Whitaker says reason for this specular reflection is that meteoroid impacts throw up melted debris, which forms into tiny glass beads that cool and harden before they fall back down. These beads act like retro-reflectors, much like the glass spheres in Scotchlite. More recent papers, based on data from Clementine and the difference in the effect between the lunar highlands and lowlands, claim this is due to "shadow hiding", where the sidewalls of cavities in a rough surface are less visible, and light reaching the bottom of a cavity is more likely to be retro-reflected. Ultimate proof of either theory will probably come from future landers making microscopic examinations of the undisturbed lunar surface. Either way, you can imagine the effect is like the moon behaving as a somewhat brighter, narrow beam spotlight pointed directly back at the Sun, and whatever is also in that direction.

There is very little direct increase due to the the Earth's orbit around the sun. The Earth's orbit is very nearly circular, with an eccentricity of less than 1.5% (± 3% illumination change). The 11 year sunspot cycle causes an illumination change of less than 0.1%.

Atmospheric attenuation plays a role, of course; clouds block moonlight, and even clear air scatters it. The air column is thinner in the mountains, and thinner near the equator since the moonlight is coming closer to straight down, so the full moon is a bit brighter there. Conversely, full moons are dimmer under smog at higher latitudes.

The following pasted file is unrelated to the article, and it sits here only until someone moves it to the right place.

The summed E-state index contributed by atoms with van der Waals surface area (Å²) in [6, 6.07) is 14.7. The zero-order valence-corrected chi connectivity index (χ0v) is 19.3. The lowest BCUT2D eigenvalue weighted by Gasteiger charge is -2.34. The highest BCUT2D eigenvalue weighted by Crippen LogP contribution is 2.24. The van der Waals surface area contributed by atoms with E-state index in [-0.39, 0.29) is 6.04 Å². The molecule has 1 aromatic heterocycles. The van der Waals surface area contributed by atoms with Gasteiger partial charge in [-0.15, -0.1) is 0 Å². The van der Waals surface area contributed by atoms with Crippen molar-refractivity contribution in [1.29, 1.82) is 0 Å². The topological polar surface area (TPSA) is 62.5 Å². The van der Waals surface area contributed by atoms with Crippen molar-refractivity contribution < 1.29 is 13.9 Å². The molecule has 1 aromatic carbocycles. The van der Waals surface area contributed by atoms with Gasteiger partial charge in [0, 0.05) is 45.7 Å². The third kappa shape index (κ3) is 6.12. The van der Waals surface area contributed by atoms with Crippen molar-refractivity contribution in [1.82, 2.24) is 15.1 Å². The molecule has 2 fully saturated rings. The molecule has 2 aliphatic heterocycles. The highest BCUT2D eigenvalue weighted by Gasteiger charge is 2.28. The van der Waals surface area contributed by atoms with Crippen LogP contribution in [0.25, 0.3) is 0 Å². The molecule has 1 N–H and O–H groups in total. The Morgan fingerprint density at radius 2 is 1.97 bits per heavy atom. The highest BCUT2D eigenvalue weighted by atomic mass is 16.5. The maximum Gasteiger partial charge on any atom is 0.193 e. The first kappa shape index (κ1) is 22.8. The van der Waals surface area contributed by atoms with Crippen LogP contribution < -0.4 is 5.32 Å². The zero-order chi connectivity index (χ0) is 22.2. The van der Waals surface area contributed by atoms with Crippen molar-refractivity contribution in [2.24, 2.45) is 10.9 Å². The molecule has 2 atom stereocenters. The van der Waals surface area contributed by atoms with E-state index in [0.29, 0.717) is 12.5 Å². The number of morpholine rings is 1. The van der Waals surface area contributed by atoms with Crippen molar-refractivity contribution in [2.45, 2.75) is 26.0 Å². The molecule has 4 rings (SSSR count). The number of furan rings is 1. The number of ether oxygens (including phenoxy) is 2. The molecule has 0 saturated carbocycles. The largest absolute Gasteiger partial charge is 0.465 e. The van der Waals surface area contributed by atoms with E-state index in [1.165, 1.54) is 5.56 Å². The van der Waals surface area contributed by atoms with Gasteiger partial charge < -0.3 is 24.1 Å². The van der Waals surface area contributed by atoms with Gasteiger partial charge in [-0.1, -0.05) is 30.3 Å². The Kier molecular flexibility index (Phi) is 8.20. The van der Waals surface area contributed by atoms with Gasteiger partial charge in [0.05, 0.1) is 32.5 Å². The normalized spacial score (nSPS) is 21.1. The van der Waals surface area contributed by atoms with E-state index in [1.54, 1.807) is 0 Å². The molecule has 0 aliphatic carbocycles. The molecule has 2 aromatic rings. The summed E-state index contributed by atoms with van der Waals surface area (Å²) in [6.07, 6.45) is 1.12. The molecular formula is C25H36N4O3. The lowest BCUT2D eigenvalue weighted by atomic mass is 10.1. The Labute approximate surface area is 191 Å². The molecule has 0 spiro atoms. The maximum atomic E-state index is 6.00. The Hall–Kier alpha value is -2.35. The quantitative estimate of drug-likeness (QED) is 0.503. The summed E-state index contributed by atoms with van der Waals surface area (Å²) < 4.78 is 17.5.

Conclusion: The largest illumination/variation effect (35%) occurs during nodal syzygy heiligenshein (25%), then perigee precession syzygy (11%), with sun distance and brightness effects coming in as a distant third. The total effect is noticable but not all that spectacular.

Eclipse Alert!


When we are near nodal syzygy, we are more likely to have eclipses, either lunar or solar. There will be an annular solar eclipse on May 20, 2012 (May 21 in China and Japan), about two weeks after the so-called Supermoon event on May 5. An annular eclipse means the moon doesn't quite block the sun, because it is near apogee, further out in its orbit, and subtending a smaller angle. Eclipses are spiffier than "supermoons".

On the west coast of the US, the path of 94% "totality" will pass over Crescent City at around 630pm. Here in Portland, the eclipse will be only about 88%, peaking around 6:20pm to 6:25pm, but it will still be spectacular.

It would be way cool if we could set up webcams in China, Japan, Alaska, and the Western US to image this annular eclipse in real time, combining all the feeds onto one web page.

link to imagemodified from NASA page

NASA SP-201 : Analysis of Apollo 8 photography and visual observations. January 1, 1969. Page 38: Photometry, An Investigation of Lunar Heiligenschein by E. A. Whitaker

. Krisciunas & Schaefer, "A Model of the Brightness of Moonlight", Publications of the Astronautical Society of the Pacific, 103: 1033-1039, September 1991.

P.S. Why is this relevant to Server Sky? Because an out-of-control server sky constellation could cause night pollution in the night sky. While normal operation should be constrained to produce near-zero light pollution, the debris from a derelict constellation should never be ecologically damaging even in the extreme worst case. Nature evolved to the full moon cycle; we must not approach even a noticable fraction of that amount of illumination.

LunarBrightness (last edited 2012-05-12 17:54:13 by KeithLofstrom)